Nobody Likes Me | Marketing Therapy Blog Series

So far, in our Marketing Therapy blog series, we’ve addressed why a company might need a little marketing therapy and what to do if you are having an identity crisis. Those two topics set the stage for us to pull up a chair and address some very common difficulties that companies experience in the world of marketing. 

Nobody Likes Me

You spent an hour crafting the perfect professional-sounding post with the #mostcleverhashtags, promoting your amazing product. You read up on when you should post to get the most likes, so you wait until that moment to send your brilliance out into the digital universe, then…

Nothing. An hour later, your great aunt likes it and comments with enthusiasm and an animated sticker. The next day, you’ve gained a couple of likes from her friends. The day after that, your post has faded into oblivion with a reach of 12 and 3 likes. 

How does that make you feel? Defeated, invisible, frustrated?  

Are you really invisible?

Quick disclaimer: People really do like you. People also really do like your company. But being visibly liked online is different. Everyone has heard of the infamous Facebook algorithms that determine how our followers see us. There are a few things that you can do to make sure you are being seen as much as possible:

    • Post consistently. Regular posting is key, no matter the platform. Set a schedule and stick to it, whether it is daily, weekly, or every other week. Don’t expect one great post to work magic for your business. 
    • Present value. Yes, you should tell people why your company is great. But if that is all you have to offer, people will keep scrolling without a pause. This in turn informs the platforms that your content is not interesting, which lowers your chances of being put in front of people. Share advice, insights, and inspirations with your audience to keep them coming back for more.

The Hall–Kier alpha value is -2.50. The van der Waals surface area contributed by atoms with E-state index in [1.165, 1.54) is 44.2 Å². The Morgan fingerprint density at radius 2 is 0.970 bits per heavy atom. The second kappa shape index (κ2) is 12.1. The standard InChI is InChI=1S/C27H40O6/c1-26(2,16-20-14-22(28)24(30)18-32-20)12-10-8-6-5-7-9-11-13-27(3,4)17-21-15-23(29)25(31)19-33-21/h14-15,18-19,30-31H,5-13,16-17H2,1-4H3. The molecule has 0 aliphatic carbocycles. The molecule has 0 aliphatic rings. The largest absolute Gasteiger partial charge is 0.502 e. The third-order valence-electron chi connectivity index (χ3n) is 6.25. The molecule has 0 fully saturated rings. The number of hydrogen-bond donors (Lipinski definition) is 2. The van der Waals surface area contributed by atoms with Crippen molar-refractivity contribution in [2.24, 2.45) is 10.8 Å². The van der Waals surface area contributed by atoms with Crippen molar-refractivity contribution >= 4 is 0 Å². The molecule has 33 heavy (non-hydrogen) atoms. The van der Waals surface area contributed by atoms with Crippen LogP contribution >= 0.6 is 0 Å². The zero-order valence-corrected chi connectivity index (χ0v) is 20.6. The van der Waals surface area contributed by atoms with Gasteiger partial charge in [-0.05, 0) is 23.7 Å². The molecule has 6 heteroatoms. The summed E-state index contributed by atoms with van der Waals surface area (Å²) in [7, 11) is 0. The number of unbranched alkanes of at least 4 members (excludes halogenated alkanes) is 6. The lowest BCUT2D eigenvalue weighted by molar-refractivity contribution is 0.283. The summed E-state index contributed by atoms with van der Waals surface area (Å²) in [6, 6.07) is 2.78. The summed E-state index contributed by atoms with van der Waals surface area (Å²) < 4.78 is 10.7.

• Show your smile. Pictures and videos of real people help with engagement. Celebrate your team, show your personalities, be yourselves.
    • Know your audience. “When to post” articles are nice, but your audience may not follow that schedule. Know who your people are, what they like to see, and when they’re online. Facebook, LinkedIn, Instagram, and Twitter all offer insights to help you determine the best time to post for your audience. 
    • Engage. Social media is not the same as placing an ad in the newspaper or a commercial on television. Social media is a two-way conversation. Just like in real life situations, a conversation involves listening. When followers comment, they need to know they’ve been heard with a follow-up comment or question, or at least a like. Messages need to be answered. Mentions and reviews need to be acknowledged. Mentioning others (with permission, of course) is also a great way to grow your reach.
    • Ask and offer. You can ask people to share your content – but make sure your content is shareworthy. Just as in face-to-face interactions, you can’t beg for things (shares, likes, etc.) and then never offer anything in return – see above “present value.”

The Organic Wall

The simple thoughts above will help you to maximize your organic (unpaid) reach. However, almost every business will eventually hit an organic wall. This means the following will not increase further organically. There are many factors that determine when a company will reach that point – for one company it could be 50 followers and for another 50,000.

When your company hits this wall but is not satisfied with the number of followers or the amount of engagement, it is time to consider other marketing efforts, such as paid advertising. We’ll talk about this in a later blog, but for now, it’s a great time to start implementing the above steps and see what happens! You might just find that you are well-liked, after all.